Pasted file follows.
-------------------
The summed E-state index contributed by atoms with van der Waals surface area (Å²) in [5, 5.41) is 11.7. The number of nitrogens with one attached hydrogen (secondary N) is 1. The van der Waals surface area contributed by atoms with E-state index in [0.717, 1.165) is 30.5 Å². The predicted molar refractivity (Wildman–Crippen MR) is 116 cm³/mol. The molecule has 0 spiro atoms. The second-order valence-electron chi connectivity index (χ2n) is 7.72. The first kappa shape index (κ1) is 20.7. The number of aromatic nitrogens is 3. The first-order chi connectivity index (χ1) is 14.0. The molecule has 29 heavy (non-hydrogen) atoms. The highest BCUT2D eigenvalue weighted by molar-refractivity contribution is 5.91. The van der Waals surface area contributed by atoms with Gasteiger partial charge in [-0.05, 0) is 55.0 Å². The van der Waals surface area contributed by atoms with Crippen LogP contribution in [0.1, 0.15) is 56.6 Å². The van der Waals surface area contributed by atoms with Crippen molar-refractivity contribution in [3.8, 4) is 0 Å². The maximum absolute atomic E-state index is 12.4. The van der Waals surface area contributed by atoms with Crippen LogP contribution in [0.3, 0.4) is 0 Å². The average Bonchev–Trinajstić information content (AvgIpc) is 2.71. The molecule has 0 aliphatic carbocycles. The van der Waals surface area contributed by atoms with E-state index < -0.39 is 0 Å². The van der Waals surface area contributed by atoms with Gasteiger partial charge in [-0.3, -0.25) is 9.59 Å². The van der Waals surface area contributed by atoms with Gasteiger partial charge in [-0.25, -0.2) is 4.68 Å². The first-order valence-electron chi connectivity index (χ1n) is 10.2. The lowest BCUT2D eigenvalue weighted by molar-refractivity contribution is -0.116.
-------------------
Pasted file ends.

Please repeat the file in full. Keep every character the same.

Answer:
The summed E-state index contributed by atoms with van der Waals surface area (Å²) in [5, 5.41) is 11.7. The number of nitrogens with one attached hydrogen (secondary N) is 1. The van der Waals surface area contributed by atoms with E-state index in [0.717, 1.165) is 30.5 Å². The predicted molar refractivity (Wildman–Crippen MR) is 116 cm³/mol. The molecule has 0 spiro atoms. The second-order valence-electron chi connectivity index (χ2n) is 7.72. The first kappa shape index (κ1) is 20.7. The number of aromatic nitrogens is 3. The first-order chi connectivity index (χ1) is 14.0. The molecule has 29 heavy (non-hydrogen) atoms. The highest BCUT2D eigenvalue weighted by molar-refractivity contribution is 5.91. The van der Waals surface area contributed by atoms with Gasteiger partial charge in [-0.05, 0) is 55.0 Å². The van der Waals surface area contributed by atoms with Crippen LogP contribution in [0.1, 0.15) is 56.6 Å². The van der Waals surface area contributed by atoms with Crippen molar-refractivity contribution in [3.8, 4) is 0 Å². The maximum absolute atomic E-state index is 12.4. The van der Waals surface area contributed by atoms with Crippen LogP contribution in [0.3, 0.4) is 0 Å². The average Bonchev–Trinajstić information content (AvgIpc) is 2.71. The molecule has 0 aliphatic carbocycles. The van der Waals surface area contributed by atoms with E-state index < -0.39 is 0 Å². The van der Waals surface area contributed by atoms with Gasteiger partial charge in [-0.3, -0.25) is 9.59 Å². The van der Waals surface area contributed by atoms with Gasteiger partial charge in [-0.25, -0.2) is 4.68 Å². The first-order valence-electron chi connectivity index (χ1n) is 10.2. The lowest BCUT2D eigenvalue weighted by molar-refractivity contribution is -0.116.